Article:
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CHILE
Patagonia dams spark protests
5/18/2011
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Government backs multi-billion-dollar dams along southern rivers, but critics argue that they are mistaken.

Despite massive protests across Chile, and opposition from environmentalists to some lawmakers, President Sebastian Piñera is defending his government´s approval of an environmental permit for a giant system of dams in a pristine corner of Patagonia.

Some 30,000 people marched in Santiago May 13, with other protests erupting in smaller southern cities and towns, after the government gave the green light to the HidroAysén project, a joint venture of the Spain´s Endesa and Chilean power company Colbun.

The at least US$3 billion project would cause irreversible environmental damage to the area and endanger the livelihoods of thousands of farmers whose land would be flooded, say critics

Piñera has argued that Chile needs these hydroelectric facilities to double the country´s electricity generation in a decade to satisfy the country´s growing demand, and the projects could generate around 2.75 gigawatts, about one-third of the current capacity.

But opponents to the project say it is not worth the damage. Hundreds of miles of roads would be cut through the Patagonian forest and flood 5,600 hectares (14,000 acres) of delicate ecosystems, including a portion of the San Rafael National Park. Add to the total cost hundreds of miles of power lines that the company is intending to install and the project carries a total price tag of around $7 billion by some estimates.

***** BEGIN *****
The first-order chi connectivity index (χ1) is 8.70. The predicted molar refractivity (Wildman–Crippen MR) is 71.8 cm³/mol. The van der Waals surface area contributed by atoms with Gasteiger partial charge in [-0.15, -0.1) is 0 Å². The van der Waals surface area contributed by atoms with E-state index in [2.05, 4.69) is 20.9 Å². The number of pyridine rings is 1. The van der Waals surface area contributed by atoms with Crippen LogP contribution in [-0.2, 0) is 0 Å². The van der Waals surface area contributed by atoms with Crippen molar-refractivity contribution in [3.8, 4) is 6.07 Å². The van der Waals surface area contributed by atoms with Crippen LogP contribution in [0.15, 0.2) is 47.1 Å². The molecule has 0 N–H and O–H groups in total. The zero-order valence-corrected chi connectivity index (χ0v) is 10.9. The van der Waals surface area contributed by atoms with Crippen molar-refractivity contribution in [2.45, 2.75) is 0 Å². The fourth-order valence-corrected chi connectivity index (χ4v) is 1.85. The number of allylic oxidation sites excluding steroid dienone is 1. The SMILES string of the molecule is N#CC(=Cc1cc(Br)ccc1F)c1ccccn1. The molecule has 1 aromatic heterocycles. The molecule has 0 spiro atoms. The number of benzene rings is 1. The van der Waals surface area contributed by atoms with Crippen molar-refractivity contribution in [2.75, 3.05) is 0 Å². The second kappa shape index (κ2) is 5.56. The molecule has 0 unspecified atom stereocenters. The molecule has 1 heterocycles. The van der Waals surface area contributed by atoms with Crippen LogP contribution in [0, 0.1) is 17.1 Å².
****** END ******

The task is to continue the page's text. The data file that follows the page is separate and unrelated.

Opponents also argue that the government´s aggressive push for more power is at the urging of big industry – mainly mining, the motor of Chile´s economy – and not to satisfy the power demand for private use.

“The HidroAysén dams are a risky investment for Chile and would threaten a region of global significance," said Berklee Lowrey-Evans, Latin America Program Associate at International Rivers, an international environmental organizacion. “Numerous studies have shown that Chile can sustainably and safely meet its energy needs through increased investments in non-conventional renewable energy and energy efficiency, with less environmental, social and economic costs than HidroAysén.”

The Aysén Environmental Review Commission´s approval of the project with a vote of 11 in favor and one against has also sparked allegations of conflicts of interest of the board´s members.
—Latinamerica Press.


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